When you have a script with tons of different variables, more often than not you’ll just end up with a huge list of variables and it’ll get tedious trying to find the variables you want to change in the Inspector. There’s an easy way to remove this frustration – use the Header and Space attributes.

The ‘Header’ attribute is used to give a subtitle to groups of variables in the Inspector. Its syntax is [Header(name)], where name is a string of your choice which will act as the header. The ‘Space’ attribute can also help with organisation, as it leaves a small gap between variables in the Inspector. It’s used much the same as Header, except it’s given an integer parameter which tells the Inspector how many pixels high the gap should be. The syntax for Space is [Space(height)].

This is what a script looks like in the Inspector without any of these special attributes:

Imagine this list of variables, except too big to fit on a screen. Welcome to Unity.

As you can see, it’s not terribly useful for all these variables to be so close together. It’s far worse when you have about fifty bloody variables with loads of different types and tons of different functions, at which point it becomes impossible to find where you’re supposed to modify values or assign game objects. In this example, it’d look much cleaner if we separated the attack variables from the rest and gave it a header. And that’s just what we’ll do:

I’ve always wanted to be able to find variables in the Inspector. I swear, one day I’ll be able to.

This makes things very slightly neater than before. I’ve used Space to separate the ‘script’ parameter from the rest, and a Header to highlight the attack variables more clearly. Header provides a small amount of space on its own, so I didn’t need to worry about leaving a space above the header.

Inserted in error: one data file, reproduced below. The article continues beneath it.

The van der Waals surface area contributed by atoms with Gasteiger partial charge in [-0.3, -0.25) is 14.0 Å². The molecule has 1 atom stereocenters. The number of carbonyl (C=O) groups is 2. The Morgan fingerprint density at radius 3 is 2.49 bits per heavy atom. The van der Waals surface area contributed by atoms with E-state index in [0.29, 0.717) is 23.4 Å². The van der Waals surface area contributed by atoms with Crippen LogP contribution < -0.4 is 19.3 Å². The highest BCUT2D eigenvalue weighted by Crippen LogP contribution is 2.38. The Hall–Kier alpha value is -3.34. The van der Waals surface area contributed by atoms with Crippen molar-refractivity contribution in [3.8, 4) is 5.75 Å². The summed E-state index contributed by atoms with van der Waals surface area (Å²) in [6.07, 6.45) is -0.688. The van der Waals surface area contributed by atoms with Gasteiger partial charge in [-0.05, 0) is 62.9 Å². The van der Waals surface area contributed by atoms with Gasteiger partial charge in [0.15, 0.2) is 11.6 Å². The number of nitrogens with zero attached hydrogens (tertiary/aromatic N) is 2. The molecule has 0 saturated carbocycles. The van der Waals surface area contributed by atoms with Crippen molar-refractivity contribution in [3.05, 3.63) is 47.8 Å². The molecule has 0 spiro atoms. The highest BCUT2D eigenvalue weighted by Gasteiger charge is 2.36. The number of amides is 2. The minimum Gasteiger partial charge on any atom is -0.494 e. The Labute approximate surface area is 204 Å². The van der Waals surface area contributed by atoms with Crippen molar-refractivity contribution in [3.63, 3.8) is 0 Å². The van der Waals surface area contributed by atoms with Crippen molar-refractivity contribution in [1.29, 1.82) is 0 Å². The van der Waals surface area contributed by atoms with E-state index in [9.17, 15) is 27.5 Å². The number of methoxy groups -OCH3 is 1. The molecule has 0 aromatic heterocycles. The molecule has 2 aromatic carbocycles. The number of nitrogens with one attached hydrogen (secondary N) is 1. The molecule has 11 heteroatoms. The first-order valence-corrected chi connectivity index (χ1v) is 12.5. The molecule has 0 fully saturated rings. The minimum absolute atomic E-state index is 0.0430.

Bounding your variables

In this example, there’s something else we can do to make the designers’ lives easier and make things less likely to break due to human error. Imagine the example script above is to be attached to a player, and that ‘health’ is the player’s maximum health. Well, it probably has an upper limit, and it wouldn’t make too much sense for it to be negative, so we can use the Range attribute, with the syntax [Range(x, y)] (where x is the lower bound and y is the upper bound, both inclusive), to fix variables modified in the Inspector between two values.

Sliders instantly make this 70% cooler. But I’m pretty sure Sliders Inc. paid me to say that.

This makes the values in the Inspector gain these neat little sliders too, which allows for a much more obvious representation of how large or small your variable’s value is compared to its maximum and minimum. Obviously Range can only be applied to variables of certain types – it wouldn’t make any sense applied to, say, an AudioClip – so make sure you only try using it with numerical types you can actually give a range to. Be careful in your code too – Range only impacts what you can set the variable as in the Inspector and doesn’t stop you freely changing it in code beyond Range’s, uh, range. However, it does make things tons easier for the designer since they won’t need to delve into the code to see any intended restrictions on what the variables’ values should be. And it seemingly has the nice effect of making your code twice as long.

This rounds up the first week’s worth of AGDTAD! I have plenty of ideas to continue the series (many A4 sheets were harmed in the making of this), so be sure to stay tuned for more funky and wacky ways to use Unity and other general game design tips! If you’re enjoying the series so far, be sure to share it with your friends and leave a comment if you want me to cover a certain area of game design in more detail.